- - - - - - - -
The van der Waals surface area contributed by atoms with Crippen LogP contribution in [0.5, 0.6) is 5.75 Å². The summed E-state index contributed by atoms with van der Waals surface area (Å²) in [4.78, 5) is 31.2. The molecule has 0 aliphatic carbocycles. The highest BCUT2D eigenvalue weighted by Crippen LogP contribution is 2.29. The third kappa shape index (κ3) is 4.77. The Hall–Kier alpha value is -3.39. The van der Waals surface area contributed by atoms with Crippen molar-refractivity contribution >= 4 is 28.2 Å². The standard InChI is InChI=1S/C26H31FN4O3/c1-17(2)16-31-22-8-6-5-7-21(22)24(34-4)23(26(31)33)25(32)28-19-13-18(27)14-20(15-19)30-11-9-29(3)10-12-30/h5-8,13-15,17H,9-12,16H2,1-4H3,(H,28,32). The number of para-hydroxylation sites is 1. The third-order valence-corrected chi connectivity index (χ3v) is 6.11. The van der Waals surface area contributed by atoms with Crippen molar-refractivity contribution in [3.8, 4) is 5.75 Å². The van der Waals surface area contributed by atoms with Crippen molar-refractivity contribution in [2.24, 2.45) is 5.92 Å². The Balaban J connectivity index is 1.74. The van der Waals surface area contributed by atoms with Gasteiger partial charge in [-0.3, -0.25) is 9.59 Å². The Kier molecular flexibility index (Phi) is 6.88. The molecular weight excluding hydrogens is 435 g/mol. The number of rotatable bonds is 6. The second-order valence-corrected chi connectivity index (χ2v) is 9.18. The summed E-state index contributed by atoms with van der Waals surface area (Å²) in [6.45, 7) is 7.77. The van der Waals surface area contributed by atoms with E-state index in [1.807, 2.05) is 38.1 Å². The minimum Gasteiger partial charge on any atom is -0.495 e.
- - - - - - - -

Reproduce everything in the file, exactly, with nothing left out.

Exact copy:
The van der Waals surface area contributed by atoms with Crippen LogP contribution in [0.5, 0.6) is 5.75 Å². The summed E-state index contributed by atoms with van der Waals surface area (Å²) in [4.78, 5) is 31.2. The molecule has 0 aliphatic carbocycles. The highest BCUT2D eigenvalue weighted by Crippen LogP contribution is 2.29. The third kappa shape index (κ3) is 4.77. The Hall–Kier alpha value is -3.39. The van der Waals surface area contributed by atoms with Crippen molar-refractivity contribution >= 4 is 28.2 Å². The standard InChI is InChI=1S/C26H31FN4O3/c1-17(2)16-31-22-8-6-5-7-21(22)24(34-4)23(26(31)33)25(32)28-19-13-18(27)14-20(15-19)30-11-9-29(3)10-12-30/h5-8,13-15,17H,9-12,16H2,1-4H3,(H,28,32). The number of para-hydroxylation sites is 1. The third-order valence-corrected chi connectivity index (χ3v) is 6.11. The van der Waals surface area contributed by atoms with Crippen molar-refractivity contribution in [3.8, 4) is 5.75 Å². The van der Waals surface area contributed by atoms with Crippen molar-refractivity contribution in [2.24, 2.45) is 5.92 Å². The Balaban J connectivity index is 1.74. The van der Waals surface area contributed by atoms with Gasteiger partial charge in [-0.3, -0.25) is 9.59 Å². The Kier molecular flexibility index (Phi) is 6.88. The molecular weight excluding hydrogens is 435 g/mol. The number of rotatable bonds is 6. The second-order valence-corrected chi connectivity index (χ2v) is 9.18. The summed E-state index contributed by atoms with van der Waals surface area (Å²) in [6.45, 7) is 7.77. The van der Waals surface area contributed by atoms with E-state index in [1.807, 2.05) is 38.1 Å². The minimum Gasteiger partial charge on any atom is -0.495 e.